Las Vegas Restaurants Get Fair Shake in Survey
Top chefs have helped put Las Vegas on the national culinary map, and in the annual Zagat report.
Andre Rochat, owner and chef of Andre’s restaurants located downtown and in the Monte Carlo hotel, shows off some of the French dishes that garnered a food rating of 27 out of a possible 30 in the Zagat Survey. Andre’s was ranked as the top restaurant in Las Vegas, which has greatly improved its reputation for fine dining.
As owner and chef of the top-rated restaurant in Las Vegas, Andre Rochat has witnessed first-hand the evolution of fine dining here from the standard fare of meat and potatoes to world-class cuisine.
When he established Andre’s restaurant 20 years ago at 401 S. Sixth St., Las Vegas was pretty much a dining wasteland. Food was an afterthought to gambling; a cheap meal was a marketing gesture to keep customers in the casino.
That’s all changed. Las Vegas has reinvented itself as a culinary destination. Many of today’s tourists are leaving more money at the dinner table than at the blackjack table.
Some of the credit goes to star chefs such as Wolfgang Puck, Joachim Splichal, and Emeril Lagasse, who’ve opened spin-offs of their well-known brands in upscale Strip mega-resorts.
Rochat, whose free-standing downtown restaurant was recently ranked No. 1 in Las Vegas in the highly respected Zagat Survey’s millennium edition, welcomes the competition.
“First of all, I think it’s great for all those restaurants to come to Las Vegas,” the Frenchman said. “I think the influx of new restaurants is great for people to experience different food. We’re fighting some big boys, but we’re tough.”
It’s places like Julian Serrano’s Picasso and Sirio Maccioni’s Le Cirque, both at Bellagio, that have helped put Las Vegas on the culinary map. Five years ago, Zagat rated hotels here, but not restaurants.
“Las Vegas used to offer almost second-rate food and give it away,” said Allan Ripp, a spokesman for Zagat in New York. “That’s changed as Las Vegas has become a family destination. Coincidental with that is you have to have a strong dining segment. The only thing that can compete with the hotels or the shows there is a great restaurant.”
For the first time in its history, Las Vegas is perceived by more visitors (50 percent) as an entertainment destination than as a gaming destination (48 percent), according to market research for the Las Vegas Convention and Visitors Authority.
The research found that Las Vegas offers an increasingly diversified mix of non-gaming amenities, and that 89 percent of those “more likely to visit” Las Vegas cite the non-gaming product as the primary reason.
Ripp cited the offerings of diverse ethnic cuisine in Las Vegas as a reflection of the health of the restaurant business here. “We couldn’t ignore it as a dining market anymore,” he said.
The Zagat Survey, which uses actual diners and its own area editors to rate restaurants on food, decor and service, lists 30 Las Vegas restaurants in the millennium edition.
Andre’s, the editors wrote, is “drippingly romantic.” The downtown location and its 2-year-old franchise in the Monte Carlo hotel were voted No. 1 for their “magnifique” fare, top-of-the-line wine cellar and unmatched atmosphere.
“Granted, the original location might be remote, and some say their most outstanding feature is the price, but for serious gourmets, they are unquestionably the finest in Las Vegas,” Zagat said.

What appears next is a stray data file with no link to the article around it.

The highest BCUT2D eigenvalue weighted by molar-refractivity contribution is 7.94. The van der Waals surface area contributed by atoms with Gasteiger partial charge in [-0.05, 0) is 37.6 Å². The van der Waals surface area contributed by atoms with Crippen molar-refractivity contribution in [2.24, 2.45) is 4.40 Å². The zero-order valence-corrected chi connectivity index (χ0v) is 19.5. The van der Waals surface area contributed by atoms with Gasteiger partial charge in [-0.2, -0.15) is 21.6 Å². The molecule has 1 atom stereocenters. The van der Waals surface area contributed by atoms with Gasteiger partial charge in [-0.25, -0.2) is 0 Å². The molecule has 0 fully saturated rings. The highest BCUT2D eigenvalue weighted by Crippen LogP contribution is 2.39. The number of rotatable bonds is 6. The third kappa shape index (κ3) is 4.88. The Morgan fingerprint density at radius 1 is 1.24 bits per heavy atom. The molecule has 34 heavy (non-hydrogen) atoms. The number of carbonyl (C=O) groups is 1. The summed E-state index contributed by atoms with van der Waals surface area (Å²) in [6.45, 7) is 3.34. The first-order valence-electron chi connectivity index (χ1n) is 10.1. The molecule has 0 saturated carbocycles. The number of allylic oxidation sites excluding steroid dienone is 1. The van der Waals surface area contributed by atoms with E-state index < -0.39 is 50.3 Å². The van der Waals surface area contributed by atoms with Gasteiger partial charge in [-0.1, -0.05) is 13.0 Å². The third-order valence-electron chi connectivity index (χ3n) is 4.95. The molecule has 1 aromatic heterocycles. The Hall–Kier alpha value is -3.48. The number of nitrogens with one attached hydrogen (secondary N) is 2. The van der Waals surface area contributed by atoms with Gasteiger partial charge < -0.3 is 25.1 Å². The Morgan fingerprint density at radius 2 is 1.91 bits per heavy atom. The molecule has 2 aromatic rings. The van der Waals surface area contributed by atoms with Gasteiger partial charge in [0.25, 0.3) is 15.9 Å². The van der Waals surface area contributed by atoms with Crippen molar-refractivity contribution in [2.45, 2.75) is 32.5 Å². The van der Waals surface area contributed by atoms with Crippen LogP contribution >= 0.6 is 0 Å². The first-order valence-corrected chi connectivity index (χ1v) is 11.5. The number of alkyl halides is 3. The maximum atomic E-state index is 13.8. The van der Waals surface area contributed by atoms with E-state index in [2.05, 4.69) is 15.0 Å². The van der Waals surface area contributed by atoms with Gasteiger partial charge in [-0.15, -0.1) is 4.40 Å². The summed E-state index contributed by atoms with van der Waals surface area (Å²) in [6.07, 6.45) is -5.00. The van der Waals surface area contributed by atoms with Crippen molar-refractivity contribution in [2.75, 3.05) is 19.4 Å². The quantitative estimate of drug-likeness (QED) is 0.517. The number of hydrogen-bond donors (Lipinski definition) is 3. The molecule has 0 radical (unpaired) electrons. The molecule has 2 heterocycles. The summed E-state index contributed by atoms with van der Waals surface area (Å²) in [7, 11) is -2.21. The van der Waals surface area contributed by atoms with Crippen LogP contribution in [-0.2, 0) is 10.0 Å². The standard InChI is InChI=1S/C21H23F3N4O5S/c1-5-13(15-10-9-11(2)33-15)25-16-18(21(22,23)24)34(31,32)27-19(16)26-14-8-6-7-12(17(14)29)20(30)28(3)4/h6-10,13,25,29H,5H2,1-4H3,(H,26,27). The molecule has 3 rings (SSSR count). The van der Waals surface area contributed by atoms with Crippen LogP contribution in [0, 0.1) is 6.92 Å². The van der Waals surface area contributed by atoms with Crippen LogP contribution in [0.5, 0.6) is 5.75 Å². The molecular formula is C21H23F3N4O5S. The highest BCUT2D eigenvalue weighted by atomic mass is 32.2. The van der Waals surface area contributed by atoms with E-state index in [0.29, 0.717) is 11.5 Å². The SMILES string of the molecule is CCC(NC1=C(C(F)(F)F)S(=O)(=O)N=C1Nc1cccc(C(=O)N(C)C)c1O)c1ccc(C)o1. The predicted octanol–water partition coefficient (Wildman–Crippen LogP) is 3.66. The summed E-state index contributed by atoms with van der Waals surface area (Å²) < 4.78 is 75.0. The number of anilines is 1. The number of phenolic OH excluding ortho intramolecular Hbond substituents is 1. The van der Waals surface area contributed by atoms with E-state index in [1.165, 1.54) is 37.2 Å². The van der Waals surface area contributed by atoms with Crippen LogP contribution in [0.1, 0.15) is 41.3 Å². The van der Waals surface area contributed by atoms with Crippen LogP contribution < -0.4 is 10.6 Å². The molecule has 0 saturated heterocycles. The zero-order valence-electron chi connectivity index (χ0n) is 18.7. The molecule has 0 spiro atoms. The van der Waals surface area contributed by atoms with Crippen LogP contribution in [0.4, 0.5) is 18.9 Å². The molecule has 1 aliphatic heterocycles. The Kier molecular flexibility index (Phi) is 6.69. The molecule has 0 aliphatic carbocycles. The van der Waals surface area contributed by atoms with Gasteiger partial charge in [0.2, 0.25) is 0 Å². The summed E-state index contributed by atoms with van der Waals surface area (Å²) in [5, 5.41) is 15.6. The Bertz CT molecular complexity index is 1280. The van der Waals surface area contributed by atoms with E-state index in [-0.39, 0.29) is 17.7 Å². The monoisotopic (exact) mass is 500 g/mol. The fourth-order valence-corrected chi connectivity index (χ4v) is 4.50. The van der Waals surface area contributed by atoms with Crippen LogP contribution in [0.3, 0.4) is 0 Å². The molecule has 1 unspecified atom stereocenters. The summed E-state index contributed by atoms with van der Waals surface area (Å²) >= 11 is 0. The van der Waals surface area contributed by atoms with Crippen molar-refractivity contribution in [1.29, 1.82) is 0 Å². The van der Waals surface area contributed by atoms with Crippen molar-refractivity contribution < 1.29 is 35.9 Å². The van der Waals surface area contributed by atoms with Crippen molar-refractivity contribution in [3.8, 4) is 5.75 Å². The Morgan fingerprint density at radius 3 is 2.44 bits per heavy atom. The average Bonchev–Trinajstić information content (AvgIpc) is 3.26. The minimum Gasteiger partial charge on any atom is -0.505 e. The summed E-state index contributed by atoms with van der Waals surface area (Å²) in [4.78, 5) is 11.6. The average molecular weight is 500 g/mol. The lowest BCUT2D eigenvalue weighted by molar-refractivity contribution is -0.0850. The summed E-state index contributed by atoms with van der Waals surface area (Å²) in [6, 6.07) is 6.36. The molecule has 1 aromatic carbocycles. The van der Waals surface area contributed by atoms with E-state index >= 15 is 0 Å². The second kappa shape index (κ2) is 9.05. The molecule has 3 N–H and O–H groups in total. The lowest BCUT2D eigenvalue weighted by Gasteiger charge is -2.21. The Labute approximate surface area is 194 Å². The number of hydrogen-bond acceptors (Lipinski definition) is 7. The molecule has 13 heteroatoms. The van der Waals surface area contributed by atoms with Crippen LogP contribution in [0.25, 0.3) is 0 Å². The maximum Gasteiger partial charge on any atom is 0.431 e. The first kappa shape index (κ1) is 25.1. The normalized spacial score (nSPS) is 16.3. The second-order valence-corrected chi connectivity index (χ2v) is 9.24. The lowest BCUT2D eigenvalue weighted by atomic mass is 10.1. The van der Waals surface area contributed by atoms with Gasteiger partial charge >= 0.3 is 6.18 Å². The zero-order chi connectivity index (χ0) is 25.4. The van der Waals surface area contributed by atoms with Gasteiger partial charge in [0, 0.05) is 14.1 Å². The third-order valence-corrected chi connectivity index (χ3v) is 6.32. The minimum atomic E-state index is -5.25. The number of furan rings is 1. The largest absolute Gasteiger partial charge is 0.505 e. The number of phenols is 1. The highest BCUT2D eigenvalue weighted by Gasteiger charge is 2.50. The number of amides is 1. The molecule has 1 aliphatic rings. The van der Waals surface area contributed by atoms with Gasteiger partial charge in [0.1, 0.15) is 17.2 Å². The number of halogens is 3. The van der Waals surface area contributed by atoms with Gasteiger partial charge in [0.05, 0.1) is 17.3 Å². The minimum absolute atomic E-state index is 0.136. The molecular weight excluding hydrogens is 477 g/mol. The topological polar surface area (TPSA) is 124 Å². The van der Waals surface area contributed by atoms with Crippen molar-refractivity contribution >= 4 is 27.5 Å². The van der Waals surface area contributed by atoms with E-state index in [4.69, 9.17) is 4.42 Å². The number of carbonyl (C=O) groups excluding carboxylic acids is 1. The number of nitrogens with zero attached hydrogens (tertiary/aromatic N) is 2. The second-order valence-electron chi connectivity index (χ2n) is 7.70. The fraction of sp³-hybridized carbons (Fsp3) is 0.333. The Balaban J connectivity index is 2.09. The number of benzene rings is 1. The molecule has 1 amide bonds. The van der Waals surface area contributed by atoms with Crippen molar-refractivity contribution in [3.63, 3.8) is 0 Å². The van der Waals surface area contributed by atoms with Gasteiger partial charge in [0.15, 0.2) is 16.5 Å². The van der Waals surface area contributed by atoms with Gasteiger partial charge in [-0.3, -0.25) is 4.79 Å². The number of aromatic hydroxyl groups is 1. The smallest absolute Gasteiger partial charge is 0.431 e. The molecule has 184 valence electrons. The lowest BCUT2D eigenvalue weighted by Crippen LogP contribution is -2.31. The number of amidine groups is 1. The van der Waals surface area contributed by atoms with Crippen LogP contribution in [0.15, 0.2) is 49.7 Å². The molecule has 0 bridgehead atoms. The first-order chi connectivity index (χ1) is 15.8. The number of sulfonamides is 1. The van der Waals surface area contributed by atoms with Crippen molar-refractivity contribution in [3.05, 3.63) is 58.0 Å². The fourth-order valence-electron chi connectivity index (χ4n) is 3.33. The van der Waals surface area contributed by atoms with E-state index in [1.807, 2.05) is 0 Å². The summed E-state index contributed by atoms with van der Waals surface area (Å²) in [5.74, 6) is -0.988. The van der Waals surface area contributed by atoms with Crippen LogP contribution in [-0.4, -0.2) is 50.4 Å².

The estimated cost of a dinner with one drink and a tip at Andre’s is $52.
Rounding out the top 10 in Las Vegas were Michael’s, Portofino, Steak House, Emeril’s New Orleans, Palace Court, Drai’s on the Strip, Monte Carlo, Suzette’s and Second Street Grill.
“Over the last 20 years, the growth of fine dining has been nothing less than astonishing,” Nina and Tim Zagat wrote in the foreword of the survey.
A number of factors lie behind this development, they said. The rise of women in the work place, for one, has translated into more meals being taken outside the home, so that an entire generation has become accustomed to dining out with more frequency than in the past.
Generous expense accounts and a robust economy further fuel the trend.
Restaurant spending has shown marked increases in key markets, the survey found. It’s up 7.5 percent in Boston, 6 percent in Los Angeles and San Francisco and 5 percent in New York.
Nonetheless, dining out across America, at an average tab of $24, remains a major bargain compared with international capitals such as Paris and London, which average as high as $46 a meal.
Poor service remains the biggest dining irritant nationally among regular restaurant-goers, and 83 percent of Zagat surveyors believe men are treated better than women when dining out.
“There is no secret in our business,” Rochat said. “No. 1, you look for quality ingredients before price. Then it’s service, friendly service. You want someone to give you what you want without being snobbish. When a customer comes into your place, he’s doing you a favor. You’re not doing him a favor.
“Then you have to have the right people to prepare the food. It doesn’t take a genius (to be a chef). You need someone who cares and has pride in what they’re doing.”
Van Heffner, president and chief executive officer of the Nevada Restaurant Association, said Las Vegas has truly taken fine dining to another level.
“The entertainment scene has really captured the spirit of visitors to Las Vegas,” he said. “People come here for memorable dining and ambiance that 10 years ago was really limited.
“World travelers are calling us and visiting our Web site to get what kind of dining experience they want. People love to dine and they want something different. I’m really proud of what we’ve created in Las Vegas.”
The 2000 Zagat Survey of America’s top restaurants is available online in the Zagat Survey website.
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